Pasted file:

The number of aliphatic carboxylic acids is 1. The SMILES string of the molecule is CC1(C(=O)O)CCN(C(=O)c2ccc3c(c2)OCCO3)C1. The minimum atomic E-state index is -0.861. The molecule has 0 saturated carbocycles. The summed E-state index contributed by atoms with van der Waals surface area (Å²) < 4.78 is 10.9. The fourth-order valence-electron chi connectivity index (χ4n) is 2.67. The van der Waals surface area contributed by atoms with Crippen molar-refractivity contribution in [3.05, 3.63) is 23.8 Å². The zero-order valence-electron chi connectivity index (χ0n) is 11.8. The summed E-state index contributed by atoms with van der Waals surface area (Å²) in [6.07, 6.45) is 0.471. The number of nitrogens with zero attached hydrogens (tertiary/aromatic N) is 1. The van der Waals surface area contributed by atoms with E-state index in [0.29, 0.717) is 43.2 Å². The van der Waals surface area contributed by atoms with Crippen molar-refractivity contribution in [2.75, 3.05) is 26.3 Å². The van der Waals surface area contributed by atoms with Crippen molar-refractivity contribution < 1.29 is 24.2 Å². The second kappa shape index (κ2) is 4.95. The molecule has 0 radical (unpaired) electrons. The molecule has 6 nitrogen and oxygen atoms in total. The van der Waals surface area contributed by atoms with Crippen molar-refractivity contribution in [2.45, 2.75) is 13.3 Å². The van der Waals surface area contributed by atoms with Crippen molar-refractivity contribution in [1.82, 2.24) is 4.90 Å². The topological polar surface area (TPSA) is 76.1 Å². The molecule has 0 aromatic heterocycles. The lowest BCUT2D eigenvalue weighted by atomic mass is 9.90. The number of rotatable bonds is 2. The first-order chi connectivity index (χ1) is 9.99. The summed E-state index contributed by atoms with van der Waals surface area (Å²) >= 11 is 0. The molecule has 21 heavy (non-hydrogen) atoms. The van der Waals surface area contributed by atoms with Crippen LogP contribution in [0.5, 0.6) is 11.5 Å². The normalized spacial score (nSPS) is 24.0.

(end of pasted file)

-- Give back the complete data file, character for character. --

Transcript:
The number of aliphatic carboxylic acids is 1. The SMILES string of the molecule is CC1(C(=O)O)CCN(C(=O)c2ccc3c(c2)OCCO3)C1. The minimum atomic E-state index is -0.861. The molecule has 0 saturated carbocycles. The summed E-state index contributed by atoms with van der Waals surface area (Å²) < 4.78 is 10.9. The fourth-order valence-electron chi connectivity index (χ4n) is 2.67. The van der Waals surface area contributed by atoms with Crippen molar-refractivity contribution in [3.05, 3.63) is 23.8 Å². The zero-order valence-electron chi connectivity index (χ0n) is 11.8. The summed E-state index contributed by atoms with van der Waals surface area (Å²) in [6.07, 6.45) is 0.471. The number of nitrogens with zero attached hydrogens (tertiary/aromatic N) is 1. The van der Waals surface area contributed by atoms with E-state index in [0.29, 0.717) is 43.2 Å². The van der Waals surface area contributed by atoms with Crippen molar-refractivity contribution in [2.75, 3.05) is 26.3 Å². The van der Waals surface area contributed by atoms with Crippen molar-refractivity contribution < 1.29 is 24.2 Å². The second kappa shape index (κ2) is 4.95. The molecule has 0 radical (unpaired) electrons. The molecule has 6 nitrogen and oxygen atoms in total. The van der Waals surface area contributed by atoms with Crippen molar-refractivity contribution in [2.45, 2.75) is 13.3 Å². The van der Waals surface area contributed by atoms with Crippen molar-refractivity contribution in [1.82, 2.24) is 4.90 Å². The topological polar surface area (TPSA) is 76.1 Å². The molecule has 0 aromatic heterocycles. The lowest BCUT2D eigenvalue weighted by atomic mass is 9.90. The number of rotatable bonds is 2. The first-order chi connectivity index (χ1) is 9.99. The summed E-state index contributed by atoms with van der Waals surface area (Å²) >= 11 is 0. The molecule has 21 heavy (non-hydrogen) atoms. The van der Waals surface area contributed by atoms with Crippen LogP contribution in [0.5, 0.6) is 11.5 Å². The normalized spacial score (nSPS) is 24.0.